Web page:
tiistai 13. syyskuuta 2011

REVIEW - Donkey Kong Land 2 (1996)

GENRE(S): Platform
RELEASED: September 1996
PUBLISHER(S): Nintendo

Donkey Kong Land wasn't really a masterpiece, but non-surprisingly, it was one of the best-selling Game Boy titles of its time, so it called for a sequel. This time, Rare wasted no time in coming up with an exclusive plot, instead they decided to beat their 1995 masterpiece Donkey Kong Country 2: Diddy's Kong Quest to a pulp and stuff its remains into a tiny Game Boy cartridge. The end result was another decent handheld platformer, but it raised the same question as the last game, asked louder than ever: "think it's time to buy a SNES already?"

Diddy's Kong Chore

Donkey Kong has been kidnapped by Kaptain K. Rool and his Kremling Krew. Diddy eagerly chases after the pirates with the goal of becoming a true video game hero, but the Kong family forces him to take his girlfriend Dixie along for the ride, not believing in his talent to hold his own against the Kremlings.

Donkey Kong Country 2: Diddy's Kong Quest is without a doubt one of the greatest gifts the Super Nintendo Entertainment System gave us, also one of the most truly challenging games in the whole system's vast library of games. I consider nailing 100(+2)% in that game one of my greatest achievements during the decades I've called myself a gamer. Not only was the game hard as fuck in a good way, but it looked phenomenal and describing the gameplay as "fluid" would be an understatement. Then came Donkey Kong Land 2, a sequel to the handheld game which preceded Diddy's Kong Quest. The first Donkey Kong Land game left a sour aftertaste as it was so limited in every way, it had boring level design, and the fluid gameplay of the 16-bit franchise was not carried over well to the Game Boy. One good thing about the game was that it had its own plot; it wasn't just some sort of a half-assed port, it had its own place in the series. Well, Donkey Kong Land 2 is more or less a port of Diddy's Kong Quest, the original game's plotline included, and the most important issues that Donkey Kong Land had have not really been resolved, so we're dealing with a certain disappointment.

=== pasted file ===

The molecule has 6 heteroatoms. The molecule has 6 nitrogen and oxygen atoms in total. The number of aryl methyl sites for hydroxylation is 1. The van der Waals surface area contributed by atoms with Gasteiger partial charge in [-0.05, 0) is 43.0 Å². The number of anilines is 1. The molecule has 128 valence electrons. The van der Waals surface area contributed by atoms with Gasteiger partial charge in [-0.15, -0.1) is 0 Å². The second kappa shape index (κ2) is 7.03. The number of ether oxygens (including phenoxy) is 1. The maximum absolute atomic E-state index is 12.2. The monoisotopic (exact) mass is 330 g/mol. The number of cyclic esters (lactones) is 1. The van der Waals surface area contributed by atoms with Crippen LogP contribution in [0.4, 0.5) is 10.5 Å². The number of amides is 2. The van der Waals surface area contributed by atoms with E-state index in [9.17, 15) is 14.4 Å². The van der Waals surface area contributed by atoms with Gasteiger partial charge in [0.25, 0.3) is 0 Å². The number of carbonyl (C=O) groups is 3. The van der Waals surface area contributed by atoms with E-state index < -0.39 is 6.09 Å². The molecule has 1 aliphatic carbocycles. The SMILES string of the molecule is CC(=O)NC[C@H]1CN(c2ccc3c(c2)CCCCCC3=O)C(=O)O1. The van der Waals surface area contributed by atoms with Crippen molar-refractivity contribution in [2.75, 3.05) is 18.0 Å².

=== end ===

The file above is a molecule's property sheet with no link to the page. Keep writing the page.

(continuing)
Oh, laws of physics, do not
fail me now.
I'll start with the music this time around, which once again is the game's most valuable asset. However, there are no new songs, only rehashed tracks from Diddy's Kong Quest. Grant Kirkhope is credited as the composer, although all of these great tracks were written by David Wise. It's fantastic stuff, but we've heard it all in better, CD-ready quality once already. 

Generally the game is smoothed out from the excessive, soupy black and white detail that plagued the last game, but some levels such as most of Krazy Kremland still retain the same fashion of intolerable mess of a background. There are some concrete changes to the levels besides some random names. Due to space constraints, Glimmer's Galleon no longer features a glowfish named Glimmer, for example; instead, you light your path by touching barrels with a picture of a lamp on them. Due to the lack of colour, in Lava Lagoon the lava blinks - faintly - to indicate danger. Rare came up with fairly clever ways to compensate for the technological inferiority of the Game Boy... but no abundance of creativity is enough to credibly recreate a game like Diddy's Kong Quest for the Game Boy. Rare knew that, so why did they do it?

I'll try to keep this short. The team throw, one of the most essential abilities in the original Diddy's Kong Quest is gone, since there can only be one playable character on the screen at a time. All of the animal buddies are in, but they show up in the weirdest possible locations in which they rarely give you any advantages whatsoever. Their special abilities - such as charge attacks or Squitter's web platform - are executed awkwardly by pressing Select. There is only one major difference between Diddy and Dixie as playable characters; there are so many leaps to the unknown in this game that Dixie's spin manouver can really prove more useful than it ever was in any other Donkey Kong game. There are a LOT of leaps to the complete unknown, believe me.

Some of it's still a mess.
The lack of traction and slo-mo jumps, as well as the Kongs' occasional refusal to grab on to a rope, pole or whatever are still big problems, which becomes especially evident in Slime Climb, Toxic Tower or any other similar gauntlet level. These sorts of levels will probably not take away your desire to beat the game if you're a die-hard DK fan, but they will most likely take away your desire to go for the butter on the Donkey Kong franchise's bread: completion to one hundred plus. Yep, the DK Coins are here, one in each level just like in Diddy's Kong Quest, and the bonus stages need to be seen to the end to count to the percentage. There's also the Lost World, unlocked piece by piece with bonus coins - I haven't seen it, but I doubt it's half as hard as the 16-bit version. Unlike Diddy's Kong Quest, Donkey Kong Land 2 is not a hard game to run through. As a matter of fact, you can get by many of the most straightforward levels by using Dixie's hair to fly across them. It is hard to get everything... but not as hard as I consider finding the desire to do it to be.

Donkey Kong Land 2 is really not a bad handheld game, but being a violently stripped port of one of the best 16-bit games ever released in a thin disguise, and dragged down by serious issues when it comes to the comfort of gameplay, it fails to strike me even as a half essential title. Oh, how I wish my deepest concern was the total absence of Cranky Kong.

SOUND : 8.5


GameRankings: 79.00%

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